Aloy Ejimakor, the counsel for the leader of Indigenous People of Biafra, Nnamdi Kanu, has asked IPOB members and other supporters of the separatist to attend the agitator’s trial in Abuja on Monday.
He said this in a press statement titled, ‘Security agents must not molest those coming to show solidarity with Kanu’, on Sunday.
He explained that the statement was necessitated by reports that those coming to Abuja to show solidarity with Kanu will be harassed or even arrested by security agents. Biafran separatist leader Kanu was arrested and brought back to Nigeria after four years on the run. Kanu heads the outlawed Indigenous People of Biafra, which agitates for a separate Biafran state for ethnic Igbos in South-East Nigeria. While Nigerian authorities have not explained how he was arrested, his wife said he was snatched during a business trip to Kenya. Kanu’s trial for “terrorism” has been set for Monday, July 26.
The statement read, “Let me make it clear that while I am not calling on people or Kanu’s supporters to throng Abuja for the hearing on Monday, it’s important to state that anybody who wishes to come is not doing anything illegal, provided such a person comes in peace.
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“Kanu’s trial is an open trial, not a secret trial and he’s presumed innocent until proven guilty. Therefore, anybody wishing to be associated with his trial by being present in Abuja is protected by his Constitutional right to freedom of association and movement.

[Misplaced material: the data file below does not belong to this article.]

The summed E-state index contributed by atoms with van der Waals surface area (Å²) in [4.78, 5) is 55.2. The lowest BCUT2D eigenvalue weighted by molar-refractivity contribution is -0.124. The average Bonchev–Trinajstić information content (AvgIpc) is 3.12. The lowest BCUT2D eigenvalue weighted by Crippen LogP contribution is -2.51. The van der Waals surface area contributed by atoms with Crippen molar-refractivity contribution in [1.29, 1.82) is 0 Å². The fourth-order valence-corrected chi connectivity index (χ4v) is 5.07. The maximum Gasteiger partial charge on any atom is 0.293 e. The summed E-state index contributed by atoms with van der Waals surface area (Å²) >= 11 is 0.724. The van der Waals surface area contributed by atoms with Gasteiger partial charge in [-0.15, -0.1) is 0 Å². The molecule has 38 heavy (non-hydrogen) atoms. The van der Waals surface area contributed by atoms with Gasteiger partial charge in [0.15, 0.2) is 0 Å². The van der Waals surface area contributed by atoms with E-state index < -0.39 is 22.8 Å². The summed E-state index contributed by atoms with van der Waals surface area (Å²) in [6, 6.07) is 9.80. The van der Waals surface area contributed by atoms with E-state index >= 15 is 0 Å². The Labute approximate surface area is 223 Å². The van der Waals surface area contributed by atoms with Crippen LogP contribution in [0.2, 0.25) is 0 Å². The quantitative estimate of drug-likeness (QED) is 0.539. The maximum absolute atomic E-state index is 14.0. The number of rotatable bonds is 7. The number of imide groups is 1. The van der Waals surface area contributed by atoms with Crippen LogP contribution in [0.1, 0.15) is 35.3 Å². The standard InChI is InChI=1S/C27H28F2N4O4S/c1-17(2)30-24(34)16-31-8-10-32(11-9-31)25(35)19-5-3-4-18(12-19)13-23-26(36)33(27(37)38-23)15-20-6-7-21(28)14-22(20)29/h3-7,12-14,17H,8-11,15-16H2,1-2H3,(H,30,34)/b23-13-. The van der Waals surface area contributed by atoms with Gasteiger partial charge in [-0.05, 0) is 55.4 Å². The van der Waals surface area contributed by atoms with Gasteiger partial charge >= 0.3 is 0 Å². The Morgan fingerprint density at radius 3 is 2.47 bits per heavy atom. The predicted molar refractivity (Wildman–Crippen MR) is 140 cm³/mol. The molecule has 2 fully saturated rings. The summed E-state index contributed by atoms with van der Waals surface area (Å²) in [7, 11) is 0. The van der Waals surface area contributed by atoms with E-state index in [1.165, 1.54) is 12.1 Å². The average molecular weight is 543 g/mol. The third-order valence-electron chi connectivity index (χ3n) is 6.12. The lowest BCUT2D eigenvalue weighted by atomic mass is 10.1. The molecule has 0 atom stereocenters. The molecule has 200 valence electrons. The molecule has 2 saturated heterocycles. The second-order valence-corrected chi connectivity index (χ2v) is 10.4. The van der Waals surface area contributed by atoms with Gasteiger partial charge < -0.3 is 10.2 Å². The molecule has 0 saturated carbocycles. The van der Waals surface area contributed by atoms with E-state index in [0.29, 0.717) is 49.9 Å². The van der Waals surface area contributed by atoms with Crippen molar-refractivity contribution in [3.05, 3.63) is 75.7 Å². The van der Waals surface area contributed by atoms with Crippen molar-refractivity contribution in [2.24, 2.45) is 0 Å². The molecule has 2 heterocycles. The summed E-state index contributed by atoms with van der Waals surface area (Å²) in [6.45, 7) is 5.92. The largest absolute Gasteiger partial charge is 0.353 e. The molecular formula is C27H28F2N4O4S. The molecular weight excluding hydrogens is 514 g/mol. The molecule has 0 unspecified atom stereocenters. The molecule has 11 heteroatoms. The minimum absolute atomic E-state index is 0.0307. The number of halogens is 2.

“So, my message to all supporters of Kanu and even to Nigerian government is simple and that is: Everybody should be strictly guided by the rule of law pertinent to why Nnamdi Kanu is facing these tribulations and trials.
“That pertinent rule of law is clearly codified by CAP A9, Laws of Federation of Nigeria, where it is stated at Article 20 that:
“All peoples shall have the right to existence. They shall have the unquestionable and inalienable right to self-determination. They shall freely determine their political status and shall pursue their economic and social development according to the policy they have freely chosen.
“Above is the fulcrum of every other crime the Nigerian government is alleging against Nnamdi Kanu. Therefore, once government recognizes that the enterprise upon which Nnamdi Kanu is engaged is expressly recognized or protected by laws, it will see that dialogue, not trials and violence, is the only legal pathway to containing it.
“I am saying this because the same Law that legalizes self-determination also requires the government to accommodate it. Article 1 of that Law provides that Nigeria “shall recognise the rights, duties and freedoms enshrined in the Charter and shall undertake to adopt legislative or other measures to give effect to them”.
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“Further, subjecting Kanu to any trial under the circumstances of his extraordinary rendition will face lots of legal challenges. So, what is expected on Monday is not a trial but what Lawyers call ‘taking a plea’ or a re-arraignment on the amended Charges that might be brought.
“Should that happen, the procedure permits taking an adjournment to study the new Charges for the purpose of advising the defendant on the next steps.
“So, there’s nothing significant that will happen on Monday that warrants anybody, including the government, to be jittery.”
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